Nuclear medicine could treat cancer, Canadian researchers step up fight


A scientist pipetting the components of a radiopharmaceutical.

A UBC-led team has received more than $23 million in federal funding to develop precision radiopharmaceuticals that promise to transform cancer care in Canada and beyond.

Radiation has been the main means of cancer treatment for decades, with approximately 50% of cancer patients receiving radiation therapy at some point along the way.

Although conventional radiotherapy is effective, it relies on powerful energy beams delivered from outside the body. Although these beams can kill cancer cells, their use is limited to selected sites, making them less suitable for difficult-to-treat metastatic cancers that have spread to multiple sites.

A UBC-led team of Canadian researchers has now received $23.7 million in federal funding to develop a new generation of radiation therapy known as radiopharmaceutical therapy that delivers highly targeted radiation from within the body.

Dr. François Bénard

Dr. François Bénard

This treatment works like a homing device, using specially designed molecules to seek out and deliver radioactive isotopes directly to cancer cells wherever they are in the body. These radioactive warheads kill cancer with high precision while causing minimal harm to surrounding healthy tissue and causing minimal side effects to the patient.

“This is the holy grail of cancer therapy. These disease-targeting molecules circulate throughout the body and bind tightly to cancer cells to eliminate them by highly localized bursts of energy.” said principal investigator Dr. François Bénard, professor of radiology and associate dean of the UBC School of Medicine. Senior Executive Director of the BC Cancer Institute, a UBC affiliate of the State Department of Health Services.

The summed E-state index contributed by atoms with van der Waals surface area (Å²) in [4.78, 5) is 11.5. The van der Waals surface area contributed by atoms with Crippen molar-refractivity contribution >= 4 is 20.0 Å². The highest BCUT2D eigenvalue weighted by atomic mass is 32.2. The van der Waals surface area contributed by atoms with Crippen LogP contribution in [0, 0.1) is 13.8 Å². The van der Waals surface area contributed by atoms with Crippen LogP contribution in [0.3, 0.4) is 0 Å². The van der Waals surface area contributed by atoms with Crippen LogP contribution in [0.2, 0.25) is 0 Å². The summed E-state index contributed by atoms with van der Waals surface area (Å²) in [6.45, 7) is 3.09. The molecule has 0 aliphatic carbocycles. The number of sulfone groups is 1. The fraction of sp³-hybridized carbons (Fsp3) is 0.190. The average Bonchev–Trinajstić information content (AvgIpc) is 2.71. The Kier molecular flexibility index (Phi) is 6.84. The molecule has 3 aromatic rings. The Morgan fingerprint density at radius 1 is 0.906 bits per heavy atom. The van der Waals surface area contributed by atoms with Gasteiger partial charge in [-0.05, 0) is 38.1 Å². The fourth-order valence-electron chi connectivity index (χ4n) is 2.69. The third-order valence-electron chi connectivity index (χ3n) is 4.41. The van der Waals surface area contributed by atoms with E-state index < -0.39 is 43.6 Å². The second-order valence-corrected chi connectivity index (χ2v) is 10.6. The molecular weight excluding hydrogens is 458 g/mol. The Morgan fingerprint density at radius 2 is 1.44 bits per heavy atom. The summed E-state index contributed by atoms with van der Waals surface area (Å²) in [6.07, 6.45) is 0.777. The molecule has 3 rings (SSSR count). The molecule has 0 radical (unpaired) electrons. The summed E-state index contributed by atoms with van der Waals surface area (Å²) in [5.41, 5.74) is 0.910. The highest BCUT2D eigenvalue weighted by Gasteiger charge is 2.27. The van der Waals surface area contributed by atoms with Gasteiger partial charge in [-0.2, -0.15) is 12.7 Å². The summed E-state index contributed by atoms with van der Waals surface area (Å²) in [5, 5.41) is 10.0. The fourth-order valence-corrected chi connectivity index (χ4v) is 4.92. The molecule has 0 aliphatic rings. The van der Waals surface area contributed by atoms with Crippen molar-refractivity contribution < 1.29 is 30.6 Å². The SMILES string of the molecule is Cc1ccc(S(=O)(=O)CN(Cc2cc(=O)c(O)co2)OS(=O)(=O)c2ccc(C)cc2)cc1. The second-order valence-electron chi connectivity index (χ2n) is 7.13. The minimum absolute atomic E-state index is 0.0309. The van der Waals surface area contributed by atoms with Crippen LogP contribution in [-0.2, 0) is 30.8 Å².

Radioactive isotopes emit different types of particles, from relatively light beta particles (electrons) to heavier alpha particles (two neutrons and two protons). The particle type affects how the isotope is used, including in cancer diagnosis and therapy.

“This is the holy grail of cancer therapy. These disease-targeting molecules circulate throughout the body, eliminating cancer cells in highly localized energy bursts.”
Dr. François Bénard

“This technique is very adaptable to different types of cancer and cancers that have metastasized to multiple locations,” added Dr. Benard. “International studies, particularly those using potent alpha emitters, have shown surprising responses in patients with end-stage metastatic disease who have exhausted all other treatment options.”

Made in Canada medicines

The multidisciplinary research team includes researchers from UBC, BC Cancer, TRIUMF, Simon Fraser University, Laval University, Sherbrooke University, Western University, University of Toronto, University of Alberta and Lawson Health Research Institute.

Dr. Paul Schaefer

Dr. Paul Schaefer

One of the key challenges they hope to overcome is the global shortage of radioisotopes. The global supply of one of the promising elements, actinium-225, equivalent to just a few grains of sand, is enough to treat up to 2,000 patients annually.

In partnership with TRIUMF, Canada’s particle accelerator center, the team will use a cyclotron to produce clinical-grade isotopes domestically in sufficient quantities to supply Canada and the world. The team’s work will utilize TRIUMF’s existing 520 MeV cyclotron and the new infrastructure being established within the TRIUMF-based Advanced Medical Isotope Laboratory.